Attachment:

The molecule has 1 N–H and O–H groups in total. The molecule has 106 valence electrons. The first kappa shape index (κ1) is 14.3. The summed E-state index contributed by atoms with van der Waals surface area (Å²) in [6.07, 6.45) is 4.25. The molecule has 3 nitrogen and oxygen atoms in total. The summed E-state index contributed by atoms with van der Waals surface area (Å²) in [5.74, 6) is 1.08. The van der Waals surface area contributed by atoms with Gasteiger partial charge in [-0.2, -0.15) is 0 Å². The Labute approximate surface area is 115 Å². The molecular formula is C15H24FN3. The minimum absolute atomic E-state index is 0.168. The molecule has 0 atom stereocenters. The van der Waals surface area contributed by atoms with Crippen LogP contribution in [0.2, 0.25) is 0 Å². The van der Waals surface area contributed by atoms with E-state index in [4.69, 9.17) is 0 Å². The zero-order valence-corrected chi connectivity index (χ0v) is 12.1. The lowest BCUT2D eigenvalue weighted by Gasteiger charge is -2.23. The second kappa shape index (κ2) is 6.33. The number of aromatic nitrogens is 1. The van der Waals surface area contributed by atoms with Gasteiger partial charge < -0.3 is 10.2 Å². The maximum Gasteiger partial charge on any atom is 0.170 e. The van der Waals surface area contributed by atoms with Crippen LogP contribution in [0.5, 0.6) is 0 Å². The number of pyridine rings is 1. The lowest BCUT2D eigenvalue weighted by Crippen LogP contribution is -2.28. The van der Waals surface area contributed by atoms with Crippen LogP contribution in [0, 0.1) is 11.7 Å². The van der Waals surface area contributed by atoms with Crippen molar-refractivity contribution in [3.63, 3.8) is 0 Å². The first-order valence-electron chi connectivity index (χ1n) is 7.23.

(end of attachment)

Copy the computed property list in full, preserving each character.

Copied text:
The molecule has 1 N–H and O–H groups in total. The molecule has 106 valence electrons. The first kappa shape index (κ1) is 14.3. The summed E-state index contributed by atoms with van der Waals surface area (Å²) in [6.07, 6.45) is 4.25. The molecule has 3 nitrogen and oxygen atoms in total. The summed E-state index contributed by atoms with van der Waals surface area (Å²) in [5.74, 6) is 1.08. The van der Waals surface area contributed by atoms with Gasteiger partial charge in [-0.2, -0.15) is 0 Å². The Labute approximate surface area is 115 Å². The molecular formula is C15H24FN3. The minimum absolute atomic E-state index is 0.168. The molecule has 0 atom stereocenters. The van der Waals surface area contributed by atoms with Crippen LogP contribution in [0.2, 0.25) is 0 Å². The van der Waals surface area contributed by atoms with E-state index in [4.69, 9.17) is 0 Å². The zero-order valence-corrected chi connectivity index (χ0v) is 12.1. The lowest BCUT2D eigenvalue weighted by Gasteiger charge is -2.23. The second kappa shape index (κ2) is 6.33. The number of aromatic nitrogens is 1. The van der Waals surface area contributed by atoms with Gasteiger partial charge < -0.3 is 10.2 Å². The maximum Gasteiger partial charge on any atom is 0.170 e. The van der Waals surface area contributed by atoms with Crippen LogP contribution in [0.5, 0.6) is 0 Å². The number of pyridine rings is 1. The lowest BCUT2D eigenvalue weighted by Crippen LogP contribution is -2.28. The van der Waals surface area contributed by atoms with Crippen LogP contribution in [0, 0.1) is 11.7 Å². The van der Waals surface area contributed by atoms with Crippen molar-refractivity contribution in [3.63, 3.8) is 0 Å². The first-order valence-electron chi connectivity index (χ1n) is 7.23.